The average import tariff in the US is 2 percent compared to much higher tariffs in the 11 other countries that are signatories to the Trans-Pacific Partnership. Some TPP members have duties of up to 59 percent, according to Carla Hills, the USTR under President Bush and now head of her own international consulting company. "It's very tough to be competitive when you have a 59 percent tax on your products," she said during the discussion.

US manufacturing output is at its highest level ever, contributing $2.17 billion to the US economy, and world trade in manufactured goods provides huge opportunities for US companies to grow and has increased to $12.3 trillion from $1.1 trillion in 1980 and the US quadrupled exports in that sector to $1.4 trillion as of 2013. Overall, the US has about a 9 percent share of the global market in manufactured goods trade.

The US has 14 free trade agreements covering 20 countries, Mexico has 44 free trade agreements. The EU has almost three dozen bilateral and regional FTAs, and recently inked a new deal with Vietnam. By contrast, China, which has trade agreements with several of those Pacific Rim countries, increased its market share during that time from under 15 percent to over 30 percent. "They are outselling us in that market and a big piece of it seems to be those FTAs," Dempsey said. The 20 nations engaged in trade reciprocity with the United States represent 6 percent of the global population and 10 percent of global GDP. In the manufacturing sector, 50 percent of sales go to those 20 countries.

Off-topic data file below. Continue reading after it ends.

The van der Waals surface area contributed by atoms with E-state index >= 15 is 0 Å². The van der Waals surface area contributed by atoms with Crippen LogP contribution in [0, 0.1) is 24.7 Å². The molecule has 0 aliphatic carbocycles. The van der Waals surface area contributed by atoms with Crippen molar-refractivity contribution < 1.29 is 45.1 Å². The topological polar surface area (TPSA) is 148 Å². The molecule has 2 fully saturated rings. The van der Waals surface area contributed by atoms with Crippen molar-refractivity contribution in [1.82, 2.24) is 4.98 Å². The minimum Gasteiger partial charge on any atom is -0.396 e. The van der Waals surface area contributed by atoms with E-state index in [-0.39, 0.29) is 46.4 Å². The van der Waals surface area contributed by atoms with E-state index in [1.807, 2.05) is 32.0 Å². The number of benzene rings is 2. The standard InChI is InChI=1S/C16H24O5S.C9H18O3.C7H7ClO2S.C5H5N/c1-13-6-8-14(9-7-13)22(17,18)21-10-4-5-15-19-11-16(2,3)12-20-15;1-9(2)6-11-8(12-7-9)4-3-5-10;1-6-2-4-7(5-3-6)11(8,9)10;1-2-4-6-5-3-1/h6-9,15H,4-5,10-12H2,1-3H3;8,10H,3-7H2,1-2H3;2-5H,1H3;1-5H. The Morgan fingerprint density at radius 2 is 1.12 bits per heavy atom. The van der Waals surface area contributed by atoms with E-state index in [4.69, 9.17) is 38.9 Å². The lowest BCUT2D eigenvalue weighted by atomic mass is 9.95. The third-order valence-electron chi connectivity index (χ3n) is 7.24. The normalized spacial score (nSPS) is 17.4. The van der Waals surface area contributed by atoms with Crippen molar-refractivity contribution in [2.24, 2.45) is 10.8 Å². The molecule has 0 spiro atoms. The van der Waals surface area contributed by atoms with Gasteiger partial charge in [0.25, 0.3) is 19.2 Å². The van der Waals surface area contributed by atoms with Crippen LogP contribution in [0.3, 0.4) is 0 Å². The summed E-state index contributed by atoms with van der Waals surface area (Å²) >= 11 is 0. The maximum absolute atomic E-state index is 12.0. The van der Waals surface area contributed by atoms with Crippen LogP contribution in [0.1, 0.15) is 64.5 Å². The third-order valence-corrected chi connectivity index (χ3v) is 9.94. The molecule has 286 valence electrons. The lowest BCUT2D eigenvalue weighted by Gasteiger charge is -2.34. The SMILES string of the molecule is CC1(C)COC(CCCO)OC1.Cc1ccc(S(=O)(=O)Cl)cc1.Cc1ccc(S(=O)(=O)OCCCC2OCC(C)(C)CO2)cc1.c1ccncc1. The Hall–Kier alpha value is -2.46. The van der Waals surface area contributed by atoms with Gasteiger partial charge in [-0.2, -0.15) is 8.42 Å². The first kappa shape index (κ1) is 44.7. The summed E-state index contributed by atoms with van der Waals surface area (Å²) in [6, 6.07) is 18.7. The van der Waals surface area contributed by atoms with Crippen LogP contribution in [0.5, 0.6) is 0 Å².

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tradeinfocus is a summary of news and events on the trade policy front for clients, trade & legislative colleagues, and professional friends of W.J. Byrnes & Co.